Tuesday, April 17, 2007

Diner Scenes

I think if you look throughout the history of film, diner scenes often come up. Some are quiet and low-key, e.g. Sydney(1996), and that is rare. That scene offers both expository information, as well as extensive character development. It's a scene that might actually take place in a diner, with the possible exception of the premise leading up to the scene.

For the most part, diner scenes are used for the moment in which the heads of the other patrons pivot quickly to gaze and gawk at our protagonist couple. Pulp Fiction (1994) and obviously When Harry Met Sally...(1989) have these moments, but there's an array of others that you can probably better remember on your own than I could recollect and describe here.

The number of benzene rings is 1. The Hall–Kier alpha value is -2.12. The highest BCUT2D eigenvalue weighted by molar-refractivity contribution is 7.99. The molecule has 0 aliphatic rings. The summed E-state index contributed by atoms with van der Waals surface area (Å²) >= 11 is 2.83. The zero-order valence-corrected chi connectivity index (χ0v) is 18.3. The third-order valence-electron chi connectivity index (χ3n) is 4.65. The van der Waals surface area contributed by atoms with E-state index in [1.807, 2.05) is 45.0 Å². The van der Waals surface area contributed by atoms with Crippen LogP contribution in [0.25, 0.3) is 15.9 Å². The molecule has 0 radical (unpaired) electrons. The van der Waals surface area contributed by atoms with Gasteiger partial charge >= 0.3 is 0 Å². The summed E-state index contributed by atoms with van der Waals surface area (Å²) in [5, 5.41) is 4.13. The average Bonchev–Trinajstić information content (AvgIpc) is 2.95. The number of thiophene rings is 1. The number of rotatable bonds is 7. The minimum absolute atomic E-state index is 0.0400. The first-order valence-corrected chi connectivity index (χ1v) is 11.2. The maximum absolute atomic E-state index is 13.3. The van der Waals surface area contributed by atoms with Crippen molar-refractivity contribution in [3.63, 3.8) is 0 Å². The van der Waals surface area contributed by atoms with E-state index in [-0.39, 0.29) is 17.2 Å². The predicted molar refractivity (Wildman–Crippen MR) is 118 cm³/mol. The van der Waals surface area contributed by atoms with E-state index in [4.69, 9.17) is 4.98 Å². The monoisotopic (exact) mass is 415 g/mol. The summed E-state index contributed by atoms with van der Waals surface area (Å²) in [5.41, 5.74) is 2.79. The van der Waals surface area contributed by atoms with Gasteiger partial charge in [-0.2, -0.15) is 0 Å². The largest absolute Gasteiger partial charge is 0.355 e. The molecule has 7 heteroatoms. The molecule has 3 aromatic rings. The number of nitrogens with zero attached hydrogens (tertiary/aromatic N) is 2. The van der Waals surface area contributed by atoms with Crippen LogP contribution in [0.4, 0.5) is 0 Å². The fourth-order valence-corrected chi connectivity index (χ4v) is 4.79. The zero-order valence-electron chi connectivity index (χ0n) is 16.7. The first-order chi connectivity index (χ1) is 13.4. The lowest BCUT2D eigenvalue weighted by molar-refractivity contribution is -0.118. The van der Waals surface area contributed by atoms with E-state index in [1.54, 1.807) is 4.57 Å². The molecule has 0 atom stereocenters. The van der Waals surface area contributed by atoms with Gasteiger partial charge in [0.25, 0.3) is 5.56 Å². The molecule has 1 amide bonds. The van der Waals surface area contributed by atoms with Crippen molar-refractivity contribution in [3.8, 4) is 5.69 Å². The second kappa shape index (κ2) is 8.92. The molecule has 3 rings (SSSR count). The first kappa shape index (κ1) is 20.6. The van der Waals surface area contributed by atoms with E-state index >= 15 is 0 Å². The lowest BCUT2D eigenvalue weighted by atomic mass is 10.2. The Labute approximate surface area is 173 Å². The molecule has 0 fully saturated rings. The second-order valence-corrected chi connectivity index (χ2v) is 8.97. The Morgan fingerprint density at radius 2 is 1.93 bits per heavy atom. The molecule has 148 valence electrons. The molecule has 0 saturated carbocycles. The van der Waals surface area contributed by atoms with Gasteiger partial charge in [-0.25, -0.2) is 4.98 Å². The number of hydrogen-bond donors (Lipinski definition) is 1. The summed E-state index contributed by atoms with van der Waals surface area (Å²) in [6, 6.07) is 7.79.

From this, I gather that the scenes in movies set in diners are the most cinematic of stories taking place in that diner right then and there. No other couples in this diner are causing heads to spin. Notice that these diners are always Waffle House type establishments, complete with a bar and all-night hours. They are rarely restaurants--this requires reservations, sometimes fancy dress, and, most importantly, that you show up at a humanly hour. The adventures of our characters have no place for daylight. See Thief (1981) or Swingers (1996) for examples.

In short, diner scenes almost exclusively so that the characters in a film can make a big scene or embarrass themselves. Why is that? I do not find myself in a diner that often. Maybe I'm not very cinematic.

In other news:

Turtles are adorable, when not mutated ninjas and just sex pots
. (PUN!)

People have too much/many: time, cats, pictures of cats.

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